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Autograph manuscript signed: Julius Robert - Gerlach, Walther - 1965. [1199657]
1965. Gerlach, Walther (1889-1979). Julius Robert Mayer: Die Entdeckung der Erhaltung der Energie. Autograph Manuscript Draft, signed. 4-1/3 pp., written in pencil and ballpoint pen on rectos of 5 sheets; sheets stapled together in upper left corner. Munich, January 21, 1965. 300 x 212 mm. Creased where previously folded, very slight wear and soiling. Very good. English translation included. Draft of Gerlach's lecture commemorating the 150th anniversary of the birth of Julius Robert Mayer, one of the founders of the principle of the conservation of energy-the first law of thermodynamics. Gerlach, "contributed to many experimental topics, especially the ones connected with radiation and quantum theory (e.g. together with Alice Golsen, he determined the pressure of light quantitatively); he made important contributions to the development of modern methods of chemical spectral analysis, the physics of the (technical) magnetization curve, and measurements on artificial and natural radioactivity" (Mehra & Rechenberg, I, p. 436). He is best known as one of the discoverers of the Stern-Gerlach effect (1922), by which Otto Stern and Gerlach demonstrated the empirical validity of Sommerfeld's spatial quantization; i.e., the discrete orientation in space of electronic orbits. The effect is created by passing an atomic beam of silver atoms through a magnetic field of strong inhomogeneity, which splits the silver beam into two separate beams. "This result then proved space quantization as well as once again confirming the existence of stationery states. However, it also went far beyond the Bohr-Sommerfeld theory, as Einstein and Paul Ehrenfest demonstrated by their calculation of the time needed by the silver atoms to be oriented in the two directions: they estimated a time for the (classical) magnetic interaction of 1011 s, in contrast to the observation-which gave a time of less than 10-4 s. Thus one of the bases of the existing atomic theory broke down" (Twentieth Century Physics I, pp. 164-65).The energy-conservation principle was arrived at more or less simultaneously in the mid-19th century by a number of scientists, the most important being Helmholtz, Joule and Mayer, but Mayer was the first, as Helmholtz acknowledged, to articulate a general law of energy conservation. Gerlach's lecture gives a brief history of Mayer's discovery and its reception:The law of conservation of energy, first understood empirically by [Mayer], is the fundamental principle of rational natural science and technology. It can be stated that the entire area of natural science research is governed by the validity of the energy law throughout the inanimate and animate world, through the macro- and micro-cosmos, through the technical utilization of apparent matter such as the insight into elementary particles, through cosmic processes, and within living cells. . . .It is thus no coincidence that Mayer as well as Helmholtz, who established the energy theorem five years after [Mayer] in his writings on the conservation of force, making use of the same considerations, but with different motivation, came not from physics but from physiology. In it the picture of a life force dominated, even though it was perceived as being unsatisfactory, which was supposed to control processes in the organic realm, as mechanical force did in inanimate nature. After unfavorable experiences with "natural philosophy", that blurry mixture, physicists rejected generalizations and extrapolations for fear of allowing it [natural philosophy] back in again. Therefore, Poggendorff also did not print Helmholtz, in the Annalen der Physik, and Helmholtz said in 1854 that Robert Mayer was the first one who had dared to state such a general law. . . .In 1842 Mayer calculated the mechanical equivalent of heat from the Dulong-Petit experiments, and with it the low efficiency of the steam engine, whose principle of operation he was the first to explain correctly through the consumption of heat as the equivalent of the work produced, . . .Mayer's accomplishment was not recognized for a long time. Helmholtz, and Joule as well, rejected his arguments, unjustly criticized the calculation of the heat, and unqualified individuals ridiculed him in public. Only Clausius quoted Mayer's first work and the equivalent as a first principle of his thermodynamics in 1850. But at that time Mayer became seriously mentally ill. Only now did the energy law establish itself in the thought process of natural science. The Basel chemist Schoenbein referred to Mayer's accomplishment in 1858, and Justus Liebig praised him as the father of the greatest discovery of the century. A rapid sequence of the highest honors then followed. How Robert Mayer arrived at his idea-some kind of a brainstorm on his trip to Surabaya in the summer of 1840-and even more how the self-taught physicist found the decisive experiments in the literature that were needed for his new concept, how he properly described the steam engine quantitatively, against all [prevailing] opinions-all this belongs to the mysteries about which Johannes Kepler said: "It seems to me that the paths by which men come to understand heavenly things are almost as remarkable as the nature of these things themselves."Offered with Gerlach's manuscript is a copy of Alwin Mittasch's Kraft-Leben-Geist: Eine Lese aus Robert Mayers Schriften (1942), published to commemorate the centennial of Mayer's discovery of the law of energy conservation.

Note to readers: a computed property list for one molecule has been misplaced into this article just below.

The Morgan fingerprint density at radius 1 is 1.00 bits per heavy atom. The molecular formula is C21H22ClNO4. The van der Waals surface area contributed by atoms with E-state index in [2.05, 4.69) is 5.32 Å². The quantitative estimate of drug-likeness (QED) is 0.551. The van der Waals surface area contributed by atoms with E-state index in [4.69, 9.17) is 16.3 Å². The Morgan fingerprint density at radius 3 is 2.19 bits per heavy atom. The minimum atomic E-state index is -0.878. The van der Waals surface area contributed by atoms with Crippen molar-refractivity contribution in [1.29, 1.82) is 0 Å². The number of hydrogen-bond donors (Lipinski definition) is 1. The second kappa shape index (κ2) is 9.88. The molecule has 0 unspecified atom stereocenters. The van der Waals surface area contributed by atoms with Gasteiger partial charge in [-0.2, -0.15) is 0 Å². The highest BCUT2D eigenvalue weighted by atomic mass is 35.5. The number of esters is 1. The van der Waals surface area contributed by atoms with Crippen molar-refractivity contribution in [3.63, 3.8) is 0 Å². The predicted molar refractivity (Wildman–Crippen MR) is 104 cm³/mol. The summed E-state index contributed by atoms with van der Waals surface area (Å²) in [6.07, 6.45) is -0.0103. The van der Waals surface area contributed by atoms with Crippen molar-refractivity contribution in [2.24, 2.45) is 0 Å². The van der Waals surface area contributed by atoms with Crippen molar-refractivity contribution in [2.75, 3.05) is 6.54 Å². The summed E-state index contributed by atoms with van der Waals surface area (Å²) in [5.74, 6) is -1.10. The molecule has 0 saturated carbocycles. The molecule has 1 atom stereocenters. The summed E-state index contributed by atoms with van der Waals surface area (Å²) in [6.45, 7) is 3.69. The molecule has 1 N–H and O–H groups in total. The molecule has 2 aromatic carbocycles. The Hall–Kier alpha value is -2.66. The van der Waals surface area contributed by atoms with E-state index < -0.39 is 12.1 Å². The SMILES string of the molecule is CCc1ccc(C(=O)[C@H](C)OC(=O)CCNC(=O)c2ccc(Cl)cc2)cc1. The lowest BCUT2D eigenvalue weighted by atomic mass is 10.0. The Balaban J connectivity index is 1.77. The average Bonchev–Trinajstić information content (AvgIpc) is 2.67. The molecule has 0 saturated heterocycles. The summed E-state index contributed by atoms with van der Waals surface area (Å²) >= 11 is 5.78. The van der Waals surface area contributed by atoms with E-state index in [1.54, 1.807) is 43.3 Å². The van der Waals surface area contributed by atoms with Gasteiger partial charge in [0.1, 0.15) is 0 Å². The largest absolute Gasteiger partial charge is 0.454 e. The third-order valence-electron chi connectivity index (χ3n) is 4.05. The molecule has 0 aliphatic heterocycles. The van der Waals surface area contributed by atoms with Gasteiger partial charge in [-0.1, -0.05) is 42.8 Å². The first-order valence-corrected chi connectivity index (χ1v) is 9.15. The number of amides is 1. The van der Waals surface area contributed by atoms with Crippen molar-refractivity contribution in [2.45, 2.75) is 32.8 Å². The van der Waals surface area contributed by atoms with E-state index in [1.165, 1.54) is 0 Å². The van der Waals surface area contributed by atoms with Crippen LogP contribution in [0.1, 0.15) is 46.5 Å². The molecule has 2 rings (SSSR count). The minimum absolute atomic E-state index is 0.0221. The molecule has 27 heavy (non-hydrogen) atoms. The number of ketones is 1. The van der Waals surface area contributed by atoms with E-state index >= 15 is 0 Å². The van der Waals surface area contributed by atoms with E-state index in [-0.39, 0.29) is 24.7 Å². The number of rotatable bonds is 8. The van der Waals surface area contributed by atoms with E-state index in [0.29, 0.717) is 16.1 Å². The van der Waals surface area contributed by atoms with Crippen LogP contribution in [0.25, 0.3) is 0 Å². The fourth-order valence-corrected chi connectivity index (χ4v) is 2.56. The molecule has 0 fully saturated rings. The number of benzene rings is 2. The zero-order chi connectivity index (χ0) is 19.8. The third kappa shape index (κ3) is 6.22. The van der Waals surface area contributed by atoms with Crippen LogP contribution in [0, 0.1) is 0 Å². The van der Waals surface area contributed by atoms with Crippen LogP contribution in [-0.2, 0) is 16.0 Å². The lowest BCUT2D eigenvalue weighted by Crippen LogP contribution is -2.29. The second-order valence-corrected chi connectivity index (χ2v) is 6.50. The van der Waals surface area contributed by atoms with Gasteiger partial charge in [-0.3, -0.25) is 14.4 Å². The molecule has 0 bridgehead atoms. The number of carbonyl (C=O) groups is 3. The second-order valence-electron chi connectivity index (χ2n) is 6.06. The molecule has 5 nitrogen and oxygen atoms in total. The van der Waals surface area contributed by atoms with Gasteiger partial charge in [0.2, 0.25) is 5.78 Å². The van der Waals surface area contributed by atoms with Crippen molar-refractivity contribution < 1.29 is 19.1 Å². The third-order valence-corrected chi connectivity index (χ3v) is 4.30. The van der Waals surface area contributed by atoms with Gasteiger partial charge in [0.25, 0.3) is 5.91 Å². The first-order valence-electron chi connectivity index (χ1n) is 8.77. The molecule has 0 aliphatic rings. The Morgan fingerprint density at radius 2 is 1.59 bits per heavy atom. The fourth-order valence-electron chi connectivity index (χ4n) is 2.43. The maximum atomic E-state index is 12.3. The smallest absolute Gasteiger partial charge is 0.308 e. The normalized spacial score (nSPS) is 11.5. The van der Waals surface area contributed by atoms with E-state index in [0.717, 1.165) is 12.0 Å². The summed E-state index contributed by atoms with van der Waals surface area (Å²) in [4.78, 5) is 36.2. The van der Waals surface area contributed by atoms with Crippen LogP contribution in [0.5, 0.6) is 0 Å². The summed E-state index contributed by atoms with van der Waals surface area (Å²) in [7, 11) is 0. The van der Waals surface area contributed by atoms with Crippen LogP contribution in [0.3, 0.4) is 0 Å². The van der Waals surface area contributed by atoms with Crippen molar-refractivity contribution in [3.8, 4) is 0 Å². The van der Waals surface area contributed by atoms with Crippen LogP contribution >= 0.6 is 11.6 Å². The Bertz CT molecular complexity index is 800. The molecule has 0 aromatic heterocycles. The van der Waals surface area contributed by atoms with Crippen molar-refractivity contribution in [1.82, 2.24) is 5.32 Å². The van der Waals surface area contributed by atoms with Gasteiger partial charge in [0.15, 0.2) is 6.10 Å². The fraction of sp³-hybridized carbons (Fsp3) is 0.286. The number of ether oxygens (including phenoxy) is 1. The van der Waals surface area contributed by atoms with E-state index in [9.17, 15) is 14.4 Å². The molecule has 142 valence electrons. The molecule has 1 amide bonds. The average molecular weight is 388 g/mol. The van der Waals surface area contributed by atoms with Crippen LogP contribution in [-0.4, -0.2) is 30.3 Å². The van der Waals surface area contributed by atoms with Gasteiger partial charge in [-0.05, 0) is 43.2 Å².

[Bookseller: Jeremy Norman's Historyofscience.com]
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